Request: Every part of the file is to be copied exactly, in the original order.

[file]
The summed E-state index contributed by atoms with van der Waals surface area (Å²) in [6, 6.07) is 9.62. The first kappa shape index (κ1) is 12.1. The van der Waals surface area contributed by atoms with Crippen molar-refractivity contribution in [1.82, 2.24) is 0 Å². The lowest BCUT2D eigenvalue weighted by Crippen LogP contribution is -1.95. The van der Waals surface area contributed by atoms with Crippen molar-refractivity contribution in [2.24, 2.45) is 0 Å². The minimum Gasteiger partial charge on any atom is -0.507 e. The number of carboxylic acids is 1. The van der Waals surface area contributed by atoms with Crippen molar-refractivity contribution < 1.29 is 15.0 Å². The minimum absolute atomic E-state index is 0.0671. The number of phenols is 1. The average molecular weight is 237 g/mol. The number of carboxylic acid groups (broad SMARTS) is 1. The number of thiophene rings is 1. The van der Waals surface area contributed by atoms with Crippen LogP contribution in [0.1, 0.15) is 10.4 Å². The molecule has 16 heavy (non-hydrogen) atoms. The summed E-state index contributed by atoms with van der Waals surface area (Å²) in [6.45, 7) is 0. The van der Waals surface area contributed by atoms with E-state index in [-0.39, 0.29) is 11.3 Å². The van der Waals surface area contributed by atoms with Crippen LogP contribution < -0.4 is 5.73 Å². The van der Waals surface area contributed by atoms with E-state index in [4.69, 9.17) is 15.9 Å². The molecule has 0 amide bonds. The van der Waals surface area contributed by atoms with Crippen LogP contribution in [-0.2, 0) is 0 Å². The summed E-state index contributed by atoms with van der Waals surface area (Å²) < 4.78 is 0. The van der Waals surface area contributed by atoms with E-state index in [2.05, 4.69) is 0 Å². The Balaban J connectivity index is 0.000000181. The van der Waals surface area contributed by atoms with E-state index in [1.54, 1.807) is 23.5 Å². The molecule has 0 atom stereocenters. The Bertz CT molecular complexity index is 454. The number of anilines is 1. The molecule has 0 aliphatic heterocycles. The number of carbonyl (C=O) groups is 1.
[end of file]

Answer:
The summed E-state index contributed by atoms with van der Waals surface area (Å²) in [6, 6.07) is 9.62. The first kappa shape index (κ1) is 12.1. The van der Waals surface area contributed by atoms with Crippen molar-refractivity contribution in [1.82, 2.24) is 0 Å². The lowest BCUT2D eigenvalue weighted by Crippen LogP contribution is -1.95. The van der Waals surface area contributed by atoms with Crippen molar-refractivity contribution in [2.24, 2.45) is 0 Å². The minimum Gasteiger partial charge on any atom is -0.507 e. The number of carboxylic acids is 1. The van der Waals surface area contributed by atoms with Crippen molar-refractivity contribution < 1.29 is 15.0 Å². The minimum absolute atomic E-state index is 0.0671. The number of phenols is 1. The average molecular weight is 237 g/mol. The number of carboxylic acid groups (broad SMARTS) is 1. The number of thiophene rings is 1. The van der Waals surface area contributed by atoms with Crippen LogP contribution in [0.1, 0.15) is 10.4 Å². The molecule has 16 heavy (non-hydrogen) atoms. The summed E-state index contributed by atoms with van der Waals surface area (Å²) in [6.45, 7) is 0. The van der Waals surface area contributed by atoms with E-state index in [-0.39, 0.29) is 11.3 Å². The van der Waals surface area contributed by atoms with Crippen LogP contribution < -0.4 is 5.73 Å². The van der Waals surface area contributed by atoms with E-state index in [4.69, 9.17) is 15.9 Å². The molecule has 0 amide bonds. The van der Waals surface area contributed by atoms with Crippen LogP contribution in [-0.2, 0) is 0 Å². The summed E-state index contributed by atoms with van der Waals surface area (Å²) < 4.78 is 0. The van der Waals surface area contributed by atoms with E-state index in [2.05, 4.69) is 0 Å². The Balaban J connectivity index is 0.000000181. The van der Waals surface area contributed by atoms with E-state index in [1.54, 1.807) is 23.5 Å². The molecule has 0 atom stereocenters. The Bertz CT molecular complexity index is 454. The number of anilines is 1. The molecule has 0 aliphatic heterocycles. The number of carbonyl (C=O) groups is 1.